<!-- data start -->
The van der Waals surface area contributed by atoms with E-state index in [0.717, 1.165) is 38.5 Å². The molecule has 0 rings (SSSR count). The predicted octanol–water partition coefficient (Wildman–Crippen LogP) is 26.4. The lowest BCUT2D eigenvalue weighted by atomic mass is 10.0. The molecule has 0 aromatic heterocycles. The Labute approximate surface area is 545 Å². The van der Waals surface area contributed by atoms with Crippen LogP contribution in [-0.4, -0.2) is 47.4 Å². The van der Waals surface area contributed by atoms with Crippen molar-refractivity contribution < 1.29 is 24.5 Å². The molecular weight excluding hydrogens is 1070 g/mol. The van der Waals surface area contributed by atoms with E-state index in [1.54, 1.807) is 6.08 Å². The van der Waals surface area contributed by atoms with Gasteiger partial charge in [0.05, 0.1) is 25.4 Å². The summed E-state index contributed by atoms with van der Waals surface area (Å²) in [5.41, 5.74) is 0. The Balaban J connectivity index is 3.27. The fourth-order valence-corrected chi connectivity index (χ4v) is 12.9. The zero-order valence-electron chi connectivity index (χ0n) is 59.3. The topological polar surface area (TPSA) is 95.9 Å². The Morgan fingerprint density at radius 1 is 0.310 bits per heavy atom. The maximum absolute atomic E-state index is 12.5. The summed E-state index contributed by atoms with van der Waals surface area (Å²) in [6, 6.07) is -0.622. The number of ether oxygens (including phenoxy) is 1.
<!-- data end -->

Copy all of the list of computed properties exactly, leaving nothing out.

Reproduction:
The van der Waals surface area contributed by atoms with E-state index in [0.717, 1.165) is 38.5 Å². The molecule has 0 rings (SSSR count). The predicted octanol–water partition coefficient (Wildman–Crippen LogP) is 26.4. The lowest BCUT2D eigenvalue weighted by atomic mass is 10.0. The molecule has 0 aromatic heterocycles. The Labute approximate surface area is 545 Å². The van der Waals surface area contributed by atoms with Crippen LogP contribution in [-0.4, -0.2) is 47.4 Å². The van der Waals surface area contributed by atoms with Crippen molar-refractivity contribution < 1.29 is 24.5 Å². The molecular weight excluding hydrogens is 1070 g/mol. The van der Waals surface area contributed by atoms with E-state index in [1.54, 1.807) is 6.08 Å². The van der Waals surface area contributed by atoms with Gasteiger partial charge in [0.05, 0.1) is 25.4 Å². The summed E-state index contributed by atoms with van der Waals surface area (Å²) in [5.41, 5.74) is 0. The Balaban J connectivity index is 3.27. The fourth-order valence-corrected chi connectivity index (χ4v) is 12.9. The zero-order valence-electron chi connectivity index (χ0n) is 59.3. The topological polar surface area (TPSA) is 95.9 Å². The Morgan fingerprint density at radius 1 is 0.310 bits per heavy atom. The maximum absolute atomic E-state index is 12.5. The summed E-state index contributed by atoms with van der Waals surface area (Å²) in [6, 6.07) is -0.622. The number of ether oxygens (including phenoxy) is 1.